Singer, songwriter, and drummer-turned-guitarist Kim Ware of the Good Graces is known for her unique brand of raw, folk-leaning “southern indie” music. Performing with a rotating cast of musicians, Ware has been crafting tracks with both guts and heart since picking up her first guitar in 2006.

“capital R” is the new impassioned and cathartic single from the Good Graces. Ware’s voice curates a raw vulnerability atop a tried and true indie rock formula recalling the candid flair of Liz Phair. There is a sense of timelessness to the track though it effortlessly defines a generation of 90’s angst with beautiful openness, creativity and sense of self-worth.

“Compared to most of my other songs, this song came about in a pretty interesting way. It was the result of an assignment from my therapist. I was dealing with some complicated feelings and she urged me to write a letter, to myself, from the feelings. At first I thought, “hmm… what?” But a few days later I was journaling and the letter just came out, and a few days after that the song followed. I recorded my acoustic and vocals at home and Jerry Kee did the rest in his studio in Mebane, NC. This is one of the most fun ones to play with my band, and it’s really cathartic to sing that chorus,” says Ware. - Glide Magazine


Relationships can be tricky. So many conflicting emotions. So many competing motivations, both acknowledged and unseen. Who can make sense of human behavior? After all, there’s definitely, definitely, definitely no logic, right? On new single “capital R,” Kim Ware pulls back the curtain and exposes the tangled knot of contradictions and thorny rationales that often drive our decision-making. “I don’t wanna be here / But you’re so inviting / And this time I think I might stay,” she sings on the softly glowing chorus. Couched in warm hooks and moody atmospherics, it brims with the candid poetics that has informed the Good Graces’ songwriting for well over a decade.

“I’ve always tried to make my songs a very honest reflection of who I am,” Ware says. “But what part of life fits neatly in a box? Life is not a simple thing. So I often end up writing about that non-simplicity.”

After living in Atlanta for sixteen years, Ware recently moved back to her family’s farm in Kings Mountain, North Carolina. The transition has helped her connect to her past and deepen her appreciation of home. Since then, she’s been working with NC engineer/producer Jerry Kee (Superchunk, Archers of Loaf, Polvo) on the Good Graces’ forthcoming sixth full length.

“Capital R” is the first taste of that collaboration and it finds Ware embracing a more rock-centric sound. There are shades of folk-leaning Americana, of course, and the billowing synths help coat the track in a dreamy shimmer. But the driving force remains Ware’s knack for marrying tasteful melodies to piercing observations. Here, it’s the daunting realization that despite someone’s flaws—their domineering attitude and “half-assed optimism”— there is an intractable attraction that can’t be ignored. Why? Who’s to say. Simple truths can be hard to come by. But maybe, just maybe, we like it that way.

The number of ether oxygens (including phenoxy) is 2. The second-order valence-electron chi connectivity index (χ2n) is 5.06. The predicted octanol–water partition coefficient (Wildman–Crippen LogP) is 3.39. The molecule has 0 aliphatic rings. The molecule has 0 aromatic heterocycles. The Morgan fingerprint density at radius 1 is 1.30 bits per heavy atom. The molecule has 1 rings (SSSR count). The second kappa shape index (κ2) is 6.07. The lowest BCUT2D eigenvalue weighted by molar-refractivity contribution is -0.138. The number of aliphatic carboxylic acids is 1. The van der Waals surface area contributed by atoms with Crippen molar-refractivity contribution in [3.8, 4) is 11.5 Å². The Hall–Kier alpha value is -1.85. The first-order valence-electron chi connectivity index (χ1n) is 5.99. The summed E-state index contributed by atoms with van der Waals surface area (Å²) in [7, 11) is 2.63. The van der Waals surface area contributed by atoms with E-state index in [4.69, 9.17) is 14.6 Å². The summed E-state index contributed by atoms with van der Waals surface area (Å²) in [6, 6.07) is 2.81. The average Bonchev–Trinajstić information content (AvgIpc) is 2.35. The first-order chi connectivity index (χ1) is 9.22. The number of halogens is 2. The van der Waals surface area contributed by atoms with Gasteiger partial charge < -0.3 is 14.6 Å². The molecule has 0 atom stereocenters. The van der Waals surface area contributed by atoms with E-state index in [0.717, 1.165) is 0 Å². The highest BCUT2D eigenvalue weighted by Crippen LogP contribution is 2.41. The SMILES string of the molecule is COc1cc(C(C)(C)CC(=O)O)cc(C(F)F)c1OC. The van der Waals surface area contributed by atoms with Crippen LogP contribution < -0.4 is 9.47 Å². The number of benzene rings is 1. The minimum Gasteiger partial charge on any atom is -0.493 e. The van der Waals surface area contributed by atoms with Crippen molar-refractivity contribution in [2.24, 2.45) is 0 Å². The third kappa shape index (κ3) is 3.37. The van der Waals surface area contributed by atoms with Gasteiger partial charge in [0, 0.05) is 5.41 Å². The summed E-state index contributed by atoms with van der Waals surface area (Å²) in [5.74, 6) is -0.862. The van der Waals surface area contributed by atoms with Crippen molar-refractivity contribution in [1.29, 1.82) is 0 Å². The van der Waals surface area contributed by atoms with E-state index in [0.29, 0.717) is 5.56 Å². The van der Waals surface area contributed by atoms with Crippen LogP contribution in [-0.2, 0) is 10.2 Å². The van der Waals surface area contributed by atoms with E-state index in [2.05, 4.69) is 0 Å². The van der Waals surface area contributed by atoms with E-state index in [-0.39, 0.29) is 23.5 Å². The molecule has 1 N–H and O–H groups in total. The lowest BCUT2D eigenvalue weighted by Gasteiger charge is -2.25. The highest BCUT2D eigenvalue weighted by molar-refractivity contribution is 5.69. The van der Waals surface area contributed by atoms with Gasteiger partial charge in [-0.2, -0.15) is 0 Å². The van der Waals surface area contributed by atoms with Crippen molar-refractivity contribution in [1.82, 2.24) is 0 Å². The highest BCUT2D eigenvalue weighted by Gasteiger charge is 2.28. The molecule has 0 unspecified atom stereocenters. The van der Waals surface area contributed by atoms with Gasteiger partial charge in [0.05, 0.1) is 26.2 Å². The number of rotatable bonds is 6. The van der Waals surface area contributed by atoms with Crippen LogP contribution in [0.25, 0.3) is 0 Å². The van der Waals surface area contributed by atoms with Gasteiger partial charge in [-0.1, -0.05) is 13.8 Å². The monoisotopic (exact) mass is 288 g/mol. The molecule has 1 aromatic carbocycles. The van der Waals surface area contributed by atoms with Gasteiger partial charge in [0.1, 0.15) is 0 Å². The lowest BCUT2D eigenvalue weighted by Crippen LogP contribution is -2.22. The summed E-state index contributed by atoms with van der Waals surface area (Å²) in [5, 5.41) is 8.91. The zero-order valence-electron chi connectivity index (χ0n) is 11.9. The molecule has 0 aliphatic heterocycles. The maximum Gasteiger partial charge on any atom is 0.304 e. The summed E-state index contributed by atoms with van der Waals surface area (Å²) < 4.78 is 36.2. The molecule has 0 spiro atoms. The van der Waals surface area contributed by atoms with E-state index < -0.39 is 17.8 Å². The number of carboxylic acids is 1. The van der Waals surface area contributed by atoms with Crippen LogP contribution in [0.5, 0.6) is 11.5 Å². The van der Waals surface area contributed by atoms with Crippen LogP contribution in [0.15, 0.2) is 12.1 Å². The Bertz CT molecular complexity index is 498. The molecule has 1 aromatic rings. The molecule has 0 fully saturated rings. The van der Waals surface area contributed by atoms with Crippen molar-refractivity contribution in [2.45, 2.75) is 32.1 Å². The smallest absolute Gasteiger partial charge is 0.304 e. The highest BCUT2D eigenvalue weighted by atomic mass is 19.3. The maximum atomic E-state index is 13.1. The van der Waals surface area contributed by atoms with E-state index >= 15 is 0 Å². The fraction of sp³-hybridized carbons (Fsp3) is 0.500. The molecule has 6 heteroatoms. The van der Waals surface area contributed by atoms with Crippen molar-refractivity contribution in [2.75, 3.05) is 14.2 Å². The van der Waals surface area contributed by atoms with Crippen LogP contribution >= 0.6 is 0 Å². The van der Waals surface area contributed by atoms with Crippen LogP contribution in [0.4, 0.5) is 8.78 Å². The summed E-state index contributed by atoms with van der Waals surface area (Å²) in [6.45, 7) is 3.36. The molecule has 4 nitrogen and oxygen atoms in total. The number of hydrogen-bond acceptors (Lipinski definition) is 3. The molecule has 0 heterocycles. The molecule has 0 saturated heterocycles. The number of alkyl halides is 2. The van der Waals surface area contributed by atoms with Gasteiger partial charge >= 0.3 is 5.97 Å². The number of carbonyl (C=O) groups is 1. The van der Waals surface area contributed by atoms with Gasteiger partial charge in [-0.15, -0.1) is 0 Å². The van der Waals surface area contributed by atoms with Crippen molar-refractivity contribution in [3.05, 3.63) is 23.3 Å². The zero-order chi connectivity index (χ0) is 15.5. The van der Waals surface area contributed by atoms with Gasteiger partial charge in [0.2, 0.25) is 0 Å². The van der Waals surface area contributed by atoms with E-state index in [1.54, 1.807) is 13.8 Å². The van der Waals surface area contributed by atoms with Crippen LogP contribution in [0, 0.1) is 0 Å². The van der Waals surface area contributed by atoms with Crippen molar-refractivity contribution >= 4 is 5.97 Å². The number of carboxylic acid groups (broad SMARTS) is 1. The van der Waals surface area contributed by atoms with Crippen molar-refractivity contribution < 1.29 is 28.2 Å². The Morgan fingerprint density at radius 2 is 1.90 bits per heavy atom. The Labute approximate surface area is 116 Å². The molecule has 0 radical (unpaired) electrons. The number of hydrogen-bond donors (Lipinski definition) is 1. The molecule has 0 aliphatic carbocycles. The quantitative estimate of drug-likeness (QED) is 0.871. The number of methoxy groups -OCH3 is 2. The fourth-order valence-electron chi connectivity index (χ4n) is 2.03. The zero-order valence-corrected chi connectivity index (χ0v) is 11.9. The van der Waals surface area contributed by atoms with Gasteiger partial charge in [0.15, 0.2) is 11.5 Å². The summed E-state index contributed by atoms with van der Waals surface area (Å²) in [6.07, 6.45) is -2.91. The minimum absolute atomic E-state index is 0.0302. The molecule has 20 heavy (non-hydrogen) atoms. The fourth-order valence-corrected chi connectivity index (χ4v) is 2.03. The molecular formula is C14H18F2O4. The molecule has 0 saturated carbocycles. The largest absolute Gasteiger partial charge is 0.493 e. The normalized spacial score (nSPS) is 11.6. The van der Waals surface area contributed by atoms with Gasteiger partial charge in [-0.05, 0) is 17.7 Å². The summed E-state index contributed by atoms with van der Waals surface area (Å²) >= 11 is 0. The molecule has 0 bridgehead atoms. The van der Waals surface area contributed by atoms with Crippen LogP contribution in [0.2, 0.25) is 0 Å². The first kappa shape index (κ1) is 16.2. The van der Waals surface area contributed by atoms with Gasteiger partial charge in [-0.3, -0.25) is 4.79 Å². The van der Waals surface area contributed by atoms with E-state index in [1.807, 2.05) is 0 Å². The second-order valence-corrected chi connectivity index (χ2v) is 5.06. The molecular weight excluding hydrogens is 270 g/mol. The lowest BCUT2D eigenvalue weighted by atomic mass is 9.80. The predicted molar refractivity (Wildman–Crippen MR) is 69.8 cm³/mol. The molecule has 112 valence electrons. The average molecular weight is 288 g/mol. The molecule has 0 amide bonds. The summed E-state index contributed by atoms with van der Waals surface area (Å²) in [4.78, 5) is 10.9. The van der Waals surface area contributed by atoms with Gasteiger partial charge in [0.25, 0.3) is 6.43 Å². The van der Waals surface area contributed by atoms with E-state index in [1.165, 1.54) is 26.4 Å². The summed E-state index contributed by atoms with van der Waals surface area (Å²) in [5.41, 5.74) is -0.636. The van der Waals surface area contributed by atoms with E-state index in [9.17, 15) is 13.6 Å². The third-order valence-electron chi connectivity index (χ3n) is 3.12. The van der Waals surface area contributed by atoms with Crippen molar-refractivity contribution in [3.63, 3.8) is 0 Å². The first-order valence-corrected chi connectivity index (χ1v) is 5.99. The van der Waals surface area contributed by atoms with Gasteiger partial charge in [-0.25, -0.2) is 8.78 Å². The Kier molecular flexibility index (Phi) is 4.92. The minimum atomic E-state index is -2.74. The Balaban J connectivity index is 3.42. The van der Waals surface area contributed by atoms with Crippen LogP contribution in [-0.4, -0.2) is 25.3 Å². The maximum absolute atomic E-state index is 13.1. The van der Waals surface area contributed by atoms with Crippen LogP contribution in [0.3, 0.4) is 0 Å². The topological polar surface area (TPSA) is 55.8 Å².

Stream the single and lyric video above.

“capital R” releases this Fri., Aug. 27. Pre-orders are available here.

The Good Graces will perform on Sat., Aug. 28 at the EARL alongside the Preakness and Ben Trickey (full band). Doors open at 8 p.m. Admission is $12 in advance or $15 DOS. 21+ to enter. Proof of vaccination or negative COVID test required. Mask up, y’all.

More Info
Facebook: @thegoodgraces
SoundCloud: @thegoodgraces
Twitter: @theGoodGraces - Immersive Atlanta


2021 - capital R (digital single)
2021 - Stopped Making Plans (digital single)
2019 - Prose and Consciousness (full-length LP), PotLuck Foundation / Pretty New Songs
2018 - The Hummingbird EP (EP), Pretty New Songs
2017 - Set Your Sights (full-length LP), PotLuck Foundation / Pretty New Songs
2014 - Close to the Sun (full-length LP), PotLuck Foundation / Fort Lowell Records
2014 - Before You Go / From A to F (digital single), Pretty New Songs
2013 - Drawn to You (full-length LP), Pretty New Songs
2012 - Wildcat Creek (EP), Pretty New Songs
2009 - Bring on the Tambourines (EP), Eskimo Kiss Records
2008 - Sunset Over Saxapahaw (full-length LP), Eskimo Kiss Records



Drummer-turned-songwriter Kim Ware started the Good Graces on a whim in 2006, after purchasing a beat up, old acoustic guitar she named Buzzy at the Lakewood Antiques Market in Atlanta. The songs quickly poured out of her, melodic stories of heartache and hope, set to three chords that she often didn’t know the names of. Since then, Kim and tGG have toured the east coast multiple times; paid musical visits to Texas, over to California, through the Midwest; and showcased at such festivals as 30A, NXNE, and LEAF, where Kim was a finalist and placed in the top three at the NewSong Singer-Songwriter Competition in 2019. She’s been praised as a “songwriter’s songwriter” as well as “an Atlanta treasure” by local musicians and press alike, with songs that blend the gritty realness of 90s-era alternative rock with the straightforward charm of country and folk.

Equally at home in listening rooms and dive bars, theaters and front porches, and on bills ranging from singer-songwriter to indie-rock, Kim and the band have shared stages with such renowned artists as Indigo Girls, Sierra Ferrell, The Love Language, Elizabeth and the Catapult, Granville Automatic, The Old Ceremony, and many others.

Kim is currently working on recording her 6th full-length album, with engineer/producer Jerry Kee (Superchunk, Archers of Loaf, Polvo, Kingsbury Manx, Dex Romweber, Shark Quest), of Duck-Kee Studios in Mebane, NC.

Band Members